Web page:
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Statue of Liberty Set Shows a Hefty Profit

June 05, 1986|DON ALPERT

Question: I have an uncirculated set of Statue of Liberty coins. There is one silver dollar, one 50-cent piece and a gold coin. How is the value of the gold coin established? I paid $165 for the set. The appreciation of the gold coin must start at some primary basic value. That value is what I am interested in.--E.A.H.

Answer: The value of gold (and silver too, for that matter) is determined daily in the marketplace. Gold has an intrinsic value and that varies day to day. Now, a certain amount of gold is used in gold coinage. In the case of the Statue of Liberty gold piece, the coin consists of 7.5321 grams of gold, .5015 grams of silver and .3334 grams of copper. Someone computes the value of these basic metals, factors in production and distribution costs and comes up with a figure to charge for the coin. The Statue of Liberty gold piece was given a $5 denomination and, as you point out, the three-piece set at one point was marketed by the Mint for $165.

It turns out that this was a good buy. While the government established the original price, it is the secondary market that fluctuates according to supply and demand. Dealers currently are paying $675 for the uncirculated set and $400 for the proof set. It remains to be seen what direction the market will take for this popular set. But for those who got theirs early, the profit margin is quite hefty.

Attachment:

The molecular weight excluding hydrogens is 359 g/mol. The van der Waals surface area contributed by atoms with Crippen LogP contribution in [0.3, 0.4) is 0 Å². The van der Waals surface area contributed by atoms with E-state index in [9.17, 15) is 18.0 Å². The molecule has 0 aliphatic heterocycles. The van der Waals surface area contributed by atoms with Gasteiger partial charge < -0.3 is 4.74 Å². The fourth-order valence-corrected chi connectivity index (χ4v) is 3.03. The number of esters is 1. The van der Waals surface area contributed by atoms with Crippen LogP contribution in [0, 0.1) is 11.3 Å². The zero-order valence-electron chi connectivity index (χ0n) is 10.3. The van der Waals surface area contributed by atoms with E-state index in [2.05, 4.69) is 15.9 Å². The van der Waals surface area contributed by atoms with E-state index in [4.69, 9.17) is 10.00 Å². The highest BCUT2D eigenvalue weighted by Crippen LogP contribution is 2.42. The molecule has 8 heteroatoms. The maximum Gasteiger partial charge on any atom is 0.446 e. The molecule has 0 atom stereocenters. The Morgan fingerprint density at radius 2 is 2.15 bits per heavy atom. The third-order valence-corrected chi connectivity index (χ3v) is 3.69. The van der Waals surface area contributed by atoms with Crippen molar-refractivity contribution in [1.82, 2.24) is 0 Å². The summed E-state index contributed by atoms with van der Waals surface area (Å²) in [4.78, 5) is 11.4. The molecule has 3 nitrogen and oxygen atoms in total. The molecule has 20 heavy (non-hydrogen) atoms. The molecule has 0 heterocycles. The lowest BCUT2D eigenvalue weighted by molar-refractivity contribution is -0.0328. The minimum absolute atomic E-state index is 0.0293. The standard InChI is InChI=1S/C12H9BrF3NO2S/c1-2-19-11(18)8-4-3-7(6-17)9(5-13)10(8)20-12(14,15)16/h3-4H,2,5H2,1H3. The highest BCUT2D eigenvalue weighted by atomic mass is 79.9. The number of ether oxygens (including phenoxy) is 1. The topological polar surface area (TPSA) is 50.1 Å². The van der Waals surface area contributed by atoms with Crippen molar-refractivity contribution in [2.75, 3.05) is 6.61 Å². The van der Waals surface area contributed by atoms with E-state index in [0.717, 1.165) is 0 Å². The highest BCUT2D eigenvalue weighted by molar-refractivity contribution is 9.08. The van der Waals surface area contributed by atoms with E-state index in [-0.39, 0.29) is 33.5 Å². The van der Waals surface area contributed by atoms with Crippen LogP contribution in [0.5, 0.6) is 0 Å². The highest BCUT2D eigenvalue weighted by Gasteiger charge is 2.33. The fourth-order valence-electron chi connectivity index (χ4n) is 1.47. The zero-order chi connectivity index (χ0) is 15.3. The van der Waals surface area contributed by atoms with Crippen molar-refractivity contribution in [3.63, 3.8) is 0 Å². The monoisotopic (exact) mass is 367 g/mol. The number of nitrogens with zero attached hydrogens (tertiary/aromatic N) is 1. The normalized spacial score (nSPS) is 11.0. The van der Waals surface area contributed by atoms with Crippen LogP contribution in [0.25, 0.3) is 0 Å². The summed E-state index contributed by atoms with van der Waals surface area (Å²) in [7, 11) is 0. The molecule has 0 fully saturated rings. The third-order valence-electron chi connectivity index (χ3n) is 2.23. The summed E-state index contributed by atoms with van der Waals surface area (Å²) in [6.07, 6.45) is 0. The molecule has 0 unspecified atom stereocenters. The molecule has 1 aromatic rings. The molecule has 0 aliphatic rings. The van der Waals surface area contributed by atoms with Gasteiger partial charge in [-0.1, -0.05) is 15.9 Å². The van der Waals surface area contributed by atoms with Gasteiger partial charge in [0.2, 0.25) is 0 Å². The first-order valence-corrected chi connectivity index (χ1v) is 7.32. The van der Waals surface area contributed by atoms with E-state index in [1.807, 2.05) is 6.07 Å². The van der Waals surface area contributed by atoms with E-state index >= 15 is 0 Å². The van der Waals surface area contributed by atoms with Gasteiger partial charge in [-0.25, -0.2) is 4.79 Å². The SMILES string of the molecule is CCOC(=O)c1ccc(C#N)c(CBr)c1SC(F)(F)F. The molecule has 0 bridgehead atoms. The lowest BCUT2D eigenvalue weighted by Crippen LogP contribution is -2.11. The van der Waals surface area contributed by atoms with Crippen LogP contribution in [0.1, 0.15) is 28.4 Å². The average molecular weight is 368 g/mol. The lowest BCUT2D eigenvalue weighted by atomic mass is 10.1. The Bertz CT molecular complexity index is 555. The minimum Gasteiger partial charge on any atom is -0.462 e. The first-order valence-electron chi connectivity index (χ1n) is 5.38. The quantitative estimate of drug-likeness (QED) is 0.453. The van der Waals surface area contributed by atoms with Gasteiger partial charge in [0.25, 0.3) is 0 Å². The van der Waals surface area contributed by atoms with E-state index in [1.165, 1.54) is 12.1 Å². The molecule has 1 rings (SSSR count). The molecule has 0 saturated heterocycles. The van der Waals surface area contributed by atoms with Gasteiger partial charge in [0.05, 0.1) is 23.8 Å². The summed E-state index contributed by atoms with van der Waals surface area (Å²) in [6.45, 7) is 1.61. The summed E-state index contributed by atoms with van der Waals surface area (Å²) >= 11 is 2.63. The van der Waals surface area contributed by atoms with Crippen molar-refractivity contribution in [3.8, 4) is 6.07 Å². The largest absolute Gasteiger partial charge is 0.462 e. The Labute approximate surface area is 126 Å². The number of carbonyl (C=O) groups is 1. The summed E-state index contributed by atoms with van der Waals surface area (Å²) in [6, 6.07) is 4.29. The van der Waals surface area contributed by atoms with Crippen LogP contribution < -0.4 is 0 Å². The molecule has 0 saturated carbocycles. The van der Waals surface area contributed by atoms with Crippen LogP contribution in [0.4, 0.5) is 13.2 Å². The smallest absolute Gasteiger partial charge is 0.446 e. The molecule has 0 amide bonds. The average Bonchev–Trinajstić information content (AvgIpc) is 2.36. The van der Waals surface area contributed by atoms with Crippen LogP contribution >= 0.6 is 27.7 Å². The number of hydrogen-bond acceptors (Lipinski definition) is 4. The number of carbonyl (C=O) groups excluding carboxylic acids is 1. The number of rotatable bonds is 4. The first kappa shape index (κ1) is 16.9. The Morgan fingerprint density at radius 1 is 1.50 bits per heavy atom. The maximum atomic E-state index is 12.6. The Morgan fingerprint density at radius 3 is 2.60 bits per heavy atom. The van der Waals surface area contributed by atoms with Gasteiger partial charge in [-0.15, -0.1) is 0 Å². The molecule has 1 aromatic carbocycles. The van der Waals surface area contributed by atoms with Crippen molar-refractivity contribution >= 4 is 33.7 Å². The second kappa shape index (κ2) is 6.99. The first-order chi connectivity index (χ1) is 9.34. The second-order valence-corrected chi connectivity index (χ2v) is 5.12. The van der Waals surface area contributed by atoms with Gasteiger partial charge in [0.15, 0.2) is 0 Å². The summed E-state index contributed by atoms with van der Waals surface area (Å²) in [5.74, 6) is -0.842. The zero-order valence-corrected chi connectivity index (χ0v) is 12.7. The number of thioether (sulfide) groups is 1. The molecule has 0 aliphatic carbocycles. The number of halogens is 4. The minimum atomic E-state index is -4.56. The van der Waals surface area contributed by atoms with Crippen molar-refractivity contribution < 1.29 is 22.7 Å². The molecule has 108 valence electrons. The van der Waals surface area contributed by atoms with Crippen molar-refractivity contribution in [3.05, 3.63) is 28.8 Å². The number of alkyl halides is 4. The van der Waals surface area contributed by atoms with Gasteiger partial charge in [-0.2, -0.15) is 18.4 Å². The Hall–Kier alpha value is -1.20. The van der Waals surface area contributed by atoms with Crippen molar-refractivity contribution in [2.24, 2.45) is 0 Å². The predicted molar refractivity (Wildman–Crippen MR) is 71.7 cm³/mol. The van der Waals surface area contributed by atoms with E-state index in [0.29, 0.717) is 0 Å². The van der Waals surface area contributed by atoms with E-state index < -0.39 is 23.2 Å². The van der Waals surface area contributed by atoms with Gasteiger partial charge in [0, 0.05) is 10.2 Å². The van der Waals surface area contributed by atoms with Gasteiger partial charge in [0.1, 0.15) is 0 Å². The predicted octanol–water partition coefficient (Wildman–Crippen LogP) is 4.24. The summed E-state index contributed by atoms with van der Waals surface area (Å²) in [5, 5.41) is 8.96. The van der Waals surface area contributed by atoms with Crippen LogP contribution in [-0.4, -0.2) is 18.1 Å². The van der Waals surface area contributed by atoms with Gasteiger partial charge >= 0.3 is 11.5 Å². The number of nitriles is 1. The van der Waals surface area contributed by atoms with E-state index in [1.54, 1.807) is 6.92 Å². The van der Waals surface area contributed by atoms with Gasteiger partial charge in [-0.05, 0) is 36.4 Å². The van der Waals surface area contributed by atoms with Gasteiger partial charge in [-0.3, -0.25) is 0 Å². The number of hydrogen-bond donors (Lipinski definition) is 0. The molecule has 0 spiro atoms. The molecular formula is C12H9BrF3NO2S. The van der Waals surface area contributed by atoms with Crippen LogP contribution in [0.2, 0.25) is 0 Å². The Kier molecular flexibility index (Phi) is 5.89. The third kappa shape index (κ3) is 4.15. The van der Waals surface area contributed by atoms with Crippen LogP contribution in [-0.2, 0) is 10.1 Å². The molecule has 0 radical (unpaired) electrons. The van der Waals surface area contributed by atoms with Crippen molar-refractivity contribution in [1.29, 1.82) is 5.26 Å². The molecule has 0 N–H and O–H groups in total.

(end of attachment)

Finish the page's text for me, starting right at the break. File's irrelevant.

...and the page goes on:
However, true collectors are probably just satisfied with owning a set at this time. Coins, as I've said before, reflect history, and sometimes they're very difficult to part with, regardless of the profit involved. The government takes its profit right off the top. After that, it's up to the public.

Q: Do you have a record of a 1964-P multiple-struck cent that I was talked into buying about 15 years ago? Is it possible to get a legitimate and correct value on this particular coin?--H.R.

A: You can reasonably expect to get between $10 and $25 for your coin. As far as a "legitimate and correct" value is concerned, that's between you and the buyer.

Q: I have enclosed a bill that is in fair condition and is legal tender. It is also signed in indelible ink. Will you please tell me if it has any value?--J.W.

A: Your $10 note dated Sept. 22, 1899, from the Lamberton National Bank is worth between $50 and $75, depending upon condition. Coin Calendar

Today-Sunday--The jumbo eighth annual Long Beach Numismatic & Philatelic Summer Exposition will feature 410 booths and about 1,500 dealers. The show, at the Long Beach Convention Center, will run 10 a.m.-8 p.m. today, Friday and Saturday; 10 a.m.-4 p.m. Sunday. The show will have an auction, coin booth for juniors, meetings by the Civil War Token Society and Early American Coppers and a talk on "Ike Dollars" by Alan Hager. For information, call (213) 436-3636. Coin News

The fourth edition (pictured) of "A Guidebook of Mexican Coins, 1822 to Date" by Theodore V. Buttrey and Clyde Hubbard is being released in a 256-page volume. Many recently discovered varieties of earlier Mexican issues are featured, along with updated pricing to reflect the current market. It is available from coin shops or from Krause Publications, 700 E. State St., Iola, Wis. 54990. The price is $11 plus $1.50 for postage and handling.

About 1,200 lots will be offered in the June sale at the Omni Park Central Hotel in New York. The auction by Stack's will feature mint state and proof coins in all series of United States coins from the half cent to the dollar and from $1 to $50 gold. More than 50 pattern coins from the cent to the $5 gold will be offered. Catalogues are $10 from Stack's, 123 West 57th St., New York, N.Y. 10019.

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